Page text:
Why is Hong Kong’s Avenue of Stars so special?
One of Hong Kong’s famous sights is its historic harbour and the waters that flow into it, and there’s no better place to soak up the awe-inspiring skyline than from the Avenue of Stars.
Originally modelled on Hollywood’s Walk of Fame, the storied promenade that wraps around Tsim Sha Tsui’s southern border is where you’ll find Hong Kong’s biggest entertainment stars immortalised via celebrity handprints and statues. Reopened in 2019 following an extensive redesign led by landscape architect James Corner, the Avenue of Stars is a celebration of the city’s artistic offerings and elemental aesthetics.
What to see at Hong Kong’s Avenue of Stars?
Central to that concept is martial arts master, Bruce Lee, the man that elevated the martial arts films produced by the Hollywood of the East to global acclaim. His statue, a 2-metre likeness in bronze, occupies a prime position on the eastern portion of the promenade, and beneath his feet, water flows, recalling the actor and philosopher’s famous quote: “Be formless, shapeless, like water.'' Corner’s redesign appears to have assumed a similar wisdom, establishing an intimate visual relationship with Victoria Harbour through its physical presence. “I love our large, wooden railing, which is ideal for leaning on to take in the view and also rolls up and down like a curvilinear ribbon along the water’s edge,” says Corner of his favourite part of the Avenue of Stars.
Lee’s statue does not stand alone. He is joined by 'the Daughter of Hong Kong', Anita Mui, a singer, actress and undisputed superstar who was a household name in Chinese communities around the world. Known for her sophistication, her spirit of independence and her individuality, she was a powerful female force in Hong Kong music and cinema. Augmented reality tech brings Lee and Mui to life, allowing visitors to interact and take photos with the icons.
A third statue represents the beloved cartoon character McDull, a young pig who was the unlikely hero of Brian Tse and Alice Mak’s comic strips, moving eventually from the pages of newspaper Ming Pao to the big screen to the Avenue of Stars as an ambassador for the Hong Kong animation industry. The fourth figure, a woman wrapped in celluloid film who holds a pearl that she proffers to the sky, represents the Hong Kong Film Awards, which have celebrated the city’s movie industry since 1982.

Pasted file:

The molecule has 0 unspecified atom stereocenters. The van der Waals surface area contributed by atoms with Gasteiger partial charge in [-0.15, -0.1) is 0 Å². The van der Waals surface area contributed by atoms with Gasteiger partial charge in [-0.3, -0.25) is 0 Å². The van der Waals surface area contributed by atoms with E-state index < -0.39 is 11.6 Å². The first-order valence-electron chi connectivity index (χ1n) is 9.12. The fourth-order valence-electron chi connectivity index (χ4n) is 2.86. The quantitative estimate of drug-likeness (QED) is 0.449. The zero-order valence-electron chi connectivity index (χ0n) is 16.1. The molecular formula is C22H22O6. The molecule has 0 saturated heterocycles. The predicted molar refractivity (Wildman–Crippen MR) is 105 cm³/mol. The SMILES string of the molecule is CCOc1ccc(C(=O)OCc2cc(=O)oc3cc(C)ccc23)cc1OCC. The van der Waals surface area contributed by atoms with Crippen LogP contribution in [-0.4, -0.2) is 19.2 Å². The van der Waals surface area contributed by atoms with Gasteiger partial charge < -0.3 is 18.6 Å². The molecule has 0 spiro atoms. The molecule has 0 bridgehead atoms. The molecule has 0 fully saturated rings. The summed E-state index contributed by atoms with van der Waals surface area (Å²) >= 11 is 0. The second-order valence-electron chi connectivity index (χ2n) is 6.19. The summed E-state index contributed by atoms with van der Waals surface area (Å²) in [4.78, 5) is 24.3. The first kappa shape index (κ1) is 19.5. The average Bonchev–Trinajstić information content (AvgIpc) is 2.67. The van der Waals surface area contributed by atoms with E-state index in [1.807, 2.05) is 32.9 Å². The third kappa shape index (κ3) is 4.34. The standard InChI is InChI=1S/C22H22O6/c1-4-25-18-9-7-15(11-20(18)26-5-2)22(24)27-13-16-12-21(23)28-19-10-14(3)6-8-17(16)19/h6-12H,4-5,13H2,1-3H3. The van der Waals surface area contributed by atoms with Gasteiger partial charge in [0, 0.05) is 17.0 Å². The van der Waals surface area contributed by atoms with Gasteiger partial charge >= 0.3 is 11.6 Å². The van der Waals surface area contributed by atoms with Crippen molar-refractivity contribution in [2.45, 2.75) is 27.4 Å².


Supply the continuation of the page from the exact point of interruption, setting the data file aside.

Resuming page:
The walkway, which extends further into the harbour than its predecessor, is defined by a flowing railing that mirrors the oscillation of the waves and contains the celebrity handprints. Seating areas are positioned where the balustrade dives, “heightening the drama of being near the water,” says Corner, and at the same time connecting visitors to their immediate environment. “The experience fosters vibrant social interaction, fun people watching and colourful public life at the same time,” he adds.
People watching is only part of the appeal, as visitors play ‘spot the celeb’ by scanning the celebrity handprints. The imprints showcase major players including: Run Run Shaw, co-founder of Hong Kong broadcasting company TVB; actress Michelle Yeoh Choo-kheng, who played the formidable matriarch in Crazy Rich Asians; Hong Kong heartthrob Tony Leung Chiu-wai, who appeared in several of Wong Kar-wai’s films; and the auteur himself, whose saturated, seductive film language has inspired countless directors, to name but a few of the more than 100 handprints set into the wooden handrail.
With such a heritage to uphold, Corner felt a huge responsibility when it came to reimagining one of Hong Kong’s best popular attractions. “It was an incredible pleasure and big responsibility to design the new Avenue of Stars,” he says. The designer finds sunrise and sunset particularly beautiful, when the light is at its softest and the ambience is warm and inviting; the Avenue of Stars is also one of the top spots to watch the nightly A Symphony of Lights. Regardless of the time of day, the welcoming walkway allows visitors to become familiar with major players of Hong Kong’s dazzling entertainment industry, as well as perhaps the city’s biggest stars, the waters of Victoria Harbour and the skyline itself.